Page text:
“The original was by Johnny ‘Guitar’ Watson, but we did a bit of a hybrid of that one and the version by John Mayall. Mayall changed a verse around a little bit, and I liked it – that part about the girl having blonde hair and wanting to follow her everywhere.
Johnny ‘Guitar’ Watson is one of those guys that a lot of fair-weather blues fans might not know, but he was truly an incredible guitar player. He was really innovative and was constantly reinventing himself to stay relevant as the music scene changed. I wanted to pay tribute to him.”
Cut You Loose
“There’s a few different versions of this song, but the one we’re paying tribute to is an acoustic version that Buddy Guy and Junior Wells did. On theirs, it was acoustic guitar with Junior Wells singing, and Buddy sang a unison harmony with him on the chorus.
“We electrified it a little bit – put on drums and electric bass, and I did a wah-wah solo. Noah’s singing it, and I’m doing the harmonies. We thought it sounded fun, and it was nice to have a different texture on the record because of the acoustic guitar.
“Ringo plays killer drums on it. People might not know this, but he’s a huge blues fan. He’s got a real appreciation for the music, just like everybody else who’s on this record.”
Born Under A Bad Sign
“It’s a very mainstream song, and because of that I almost didn’t put it on the record. Keb' Mo' sings and plays guitar on it, and he did such an amazing job that I just couldn’t not include it. The thing sounds too amazing. I’ve also got the Rebirth Brass Band on the track, and they’re killer.
“We’ve played this song every once in a while in our set. Actually, it’s the song you hear right before we walk out on stage. It’s our cue music; it kind of gets us ready to go out and put on a good show. In that regard, it’s a significant song to us.
“The groove is great, the piano parts are interesting – a very cool number all around.”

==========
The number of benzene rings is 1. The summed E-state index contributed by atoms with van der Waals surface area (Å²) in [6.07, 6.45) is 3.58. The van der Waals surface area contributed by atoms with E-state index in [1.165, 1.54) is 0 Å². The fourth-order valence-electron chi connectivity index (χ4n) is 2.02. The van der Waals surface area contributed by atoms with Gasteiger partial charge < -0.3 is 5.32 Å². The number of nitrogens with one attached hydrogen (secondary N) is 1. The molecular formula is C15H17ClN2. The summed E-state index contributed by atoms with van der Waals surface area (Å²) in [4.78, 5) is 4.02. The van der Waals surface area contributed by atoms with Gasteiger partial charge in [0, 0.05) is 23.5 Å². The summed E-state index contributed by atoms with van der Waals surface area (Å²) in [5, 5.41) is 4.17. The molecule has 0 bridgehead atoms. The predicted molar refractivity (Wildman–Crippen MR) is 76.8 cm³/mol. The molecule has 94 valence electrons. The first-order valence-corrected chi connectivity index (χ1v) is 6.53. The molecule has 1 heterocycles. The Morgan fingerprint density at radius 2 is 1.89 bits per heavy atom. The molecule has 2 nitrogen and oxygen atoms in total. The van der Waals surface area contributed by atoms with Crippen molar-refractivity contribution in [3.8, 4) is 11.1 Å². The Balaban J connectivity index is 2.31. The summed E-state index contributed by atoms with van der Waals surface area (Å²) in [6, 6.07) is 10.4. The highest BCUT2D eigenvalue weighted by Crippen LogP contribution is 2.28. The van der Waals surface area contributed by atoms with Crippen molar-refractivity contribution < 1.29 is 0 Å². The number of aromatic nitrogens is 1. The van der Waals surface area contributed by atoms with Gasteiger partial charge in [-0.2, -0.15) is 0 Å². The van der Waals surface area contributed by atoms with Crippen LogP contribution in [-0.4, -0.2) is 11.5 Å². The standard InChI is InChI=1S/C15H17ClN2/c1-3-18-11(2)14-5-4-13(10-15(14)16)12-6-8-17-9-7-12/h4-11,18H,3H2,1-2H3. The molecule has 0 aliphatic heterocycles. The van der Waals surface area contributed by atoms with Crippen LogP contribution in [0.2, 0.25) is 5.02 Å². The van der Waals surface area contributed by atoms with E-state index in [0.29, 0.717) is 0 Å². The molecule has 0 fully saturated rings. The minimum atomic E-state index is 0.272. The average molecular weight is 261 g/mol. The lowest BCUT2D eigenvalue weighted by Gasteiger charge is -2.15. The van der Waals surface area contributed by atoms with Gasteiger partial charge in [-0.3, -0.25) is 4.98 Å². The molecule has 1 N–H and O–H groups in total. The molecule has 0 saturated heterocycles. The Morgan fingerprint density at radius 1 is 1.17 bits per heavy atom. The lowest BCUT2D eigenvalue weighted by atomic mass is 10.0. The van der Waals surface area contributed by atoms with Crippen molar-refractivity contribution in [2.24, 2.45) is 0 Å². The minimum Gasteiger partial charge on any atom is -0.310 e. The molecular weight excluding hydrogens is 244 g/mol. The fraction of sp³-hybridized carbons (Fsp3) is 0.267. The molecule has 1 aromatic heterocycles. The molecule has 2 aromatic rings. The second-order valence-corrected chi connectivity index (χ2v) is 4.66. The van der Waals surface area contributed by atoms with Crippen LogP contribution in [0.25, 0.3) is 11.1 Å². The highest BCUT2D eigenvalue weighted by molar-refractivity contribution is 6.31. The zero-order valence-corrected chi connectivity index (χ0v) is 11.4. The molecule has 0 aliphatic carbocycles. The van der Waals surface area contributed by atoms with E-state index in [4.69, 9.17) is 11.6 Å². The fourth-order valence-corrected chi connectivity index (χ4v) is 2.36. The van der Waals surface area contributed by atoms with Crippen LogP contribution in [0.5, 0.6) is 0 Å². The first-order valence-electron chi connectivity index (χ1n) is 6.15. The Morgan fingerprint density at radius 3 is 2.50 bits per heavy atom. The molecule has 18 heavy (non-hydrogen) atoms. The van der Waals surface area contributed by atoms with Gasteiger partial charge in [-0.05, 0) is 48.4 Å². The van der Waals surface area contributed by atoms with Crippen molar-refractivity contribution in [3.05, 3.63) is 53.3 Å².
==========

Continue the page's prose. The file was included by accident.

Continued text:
Still A Fool
“This one’s got Robert Randolph on it, and of course, he's incredible. The original was by Muddy Waters, one of my all-time favorites.
You know, it's interesting: One of the reasons why I didn’t sing lead vocals for the longest time was because I couldn’t accept the fact that I sounded like a kid and not like Muddy Waters, which is who I really wanted to sound like. Anything less than that was not good enough for me. So it took me a while to do this song. I had to wait for my voice to and catch up with the vibe of Muddy Waters; I had to feel confident about putting the whole thing across.
"I took the most creative liberties with this song than anything else on the record. The original was Muddy Waters and his guitar; on my version, we have Robert playing, and then we’ve got me playing through an Octavia and an analog delay. I’m playing an acoustic through a distorted amp, so it has a really cool sound. And the drums are hot-miked, too. Put all that together and you’ve got a pretty big departure from the original.
“We thought it was a great final song for the record because it’s the most ‘Kenny Wayne Shepherd’ track out of all the tunes. It sounds like what you might expect to hear on my next record, and so we thought it was good to end on this note and lead you into the future.”